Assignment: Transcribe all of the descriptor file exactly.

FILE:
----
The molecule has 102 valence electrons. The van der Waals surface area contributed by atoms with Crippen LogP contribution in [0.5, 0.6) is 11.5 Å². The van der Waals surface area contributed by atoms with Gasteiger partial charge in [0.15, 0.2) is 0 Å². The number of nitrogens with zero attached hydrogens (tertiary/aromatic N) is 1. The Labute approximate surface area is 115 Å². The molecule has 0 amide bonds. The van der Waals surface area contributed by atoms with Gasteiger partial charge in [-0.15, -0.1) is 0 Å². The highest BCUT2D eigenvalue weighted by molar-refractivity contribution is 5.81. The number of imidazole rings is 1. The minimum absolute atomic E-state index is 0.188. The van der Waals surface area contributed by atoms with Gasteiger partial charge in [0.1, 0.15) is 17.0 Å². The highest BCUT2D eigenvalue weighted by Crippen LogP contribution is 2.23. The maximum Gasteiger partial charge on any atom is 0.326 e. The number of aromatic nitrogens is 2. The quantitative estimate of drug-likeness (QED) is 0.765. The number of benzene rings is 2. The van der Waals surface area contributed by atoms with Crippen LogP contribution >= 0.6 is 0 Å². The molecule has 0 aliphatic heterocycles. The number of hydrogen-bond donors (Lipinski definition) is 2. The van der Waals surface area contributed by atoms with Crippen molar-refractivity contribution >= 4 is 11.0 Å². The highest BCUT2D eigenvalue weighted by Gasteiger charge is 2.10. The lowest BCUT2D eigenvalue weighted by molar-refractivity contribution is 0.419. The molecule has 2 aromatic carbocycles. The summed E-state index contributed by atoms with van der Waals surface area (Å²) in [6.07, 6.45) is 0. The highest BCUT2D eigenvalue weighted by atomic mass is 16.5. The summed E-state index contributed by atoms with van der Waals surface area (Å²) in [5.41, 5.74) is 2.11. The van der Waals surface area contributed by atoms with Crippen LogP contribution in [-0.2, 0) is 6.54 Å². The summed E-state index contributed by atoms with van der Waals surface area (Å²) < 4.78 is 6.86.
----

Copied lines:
The molecule has 102 valence electrons. The van der Waals surface area contributed by atoms with Crippen LogP contribution in [0.5, 0.6) is 11.5 Å². The van der Waals surface area contributed by atoms with Gasteiger partial charge in [0.15, 0.2) is 0 Å². The number of nitrogens with zero attached hydrogens (tertiary/aromatic N) is 1. The Labute approximate surface area is 115 Å². The molecule has 0 amide bonds. The van der Waals surface area contributed by atoms with Gasteiger partial charge in [-0.15, -0.1) is 0 Å². The highest BCUT2D eigenvalue weighted by molar-refractivity contribution is 5.81. The number of imidazole rings is 1. The minimum absolute atomic E-state index is 0.188. The van der Waals surface area contributed by atoms with Gasteiger partial charge in [0.1, 0.15) is 17.0 Å². The highest BCUT2D eigenvalue weighted by Crippen LogP contribution is 2.23. The maximum Gasteiger partial charge on any atom is 0.326 e. The number of aromatic nitrogens is 2. The quantitative estimate of drug-likeness (QED) is 0.765. The number of benzene rings is 2. The van der Waals surface area contributed by atoms with Crippen LogP contribution >= 0.6 is 0 Å². The molecule has 0 aliphatic heterocycles. The number of hydrogen-bond donors (Lipinski definition) is 2. The van der Waals surface area contributed by atoms with Crippen molar-refractivity contribution >= 4 is 11.0 Å². The highest BCUT2D eigenvalue weighted by Gasteiger charge is 2.10. The lowest BCUT2D eigenvalue weighted by molar-refractivity contribution is 0.419. The molecule has 2 aromatic carbocycles. The summed E-state index contributed by atoms with van der Waals surface area (Å²) in [6.07, 6.45) is 0. The highest BCUT2D eigenvalue weighted by atomic mass is 16.5. The summed E-state index contributed by atoms with van der Waals surface area (Å²) in [5.41, 5.74) is 2.11. The van der Waals surface area contributed by atoms with Crippen LogP contribution in [-0.2, 0) is 6.54 Å². The summed E-state index contributed by atoms with van der Waals surface area (Å²) < 4.78 is 6.86.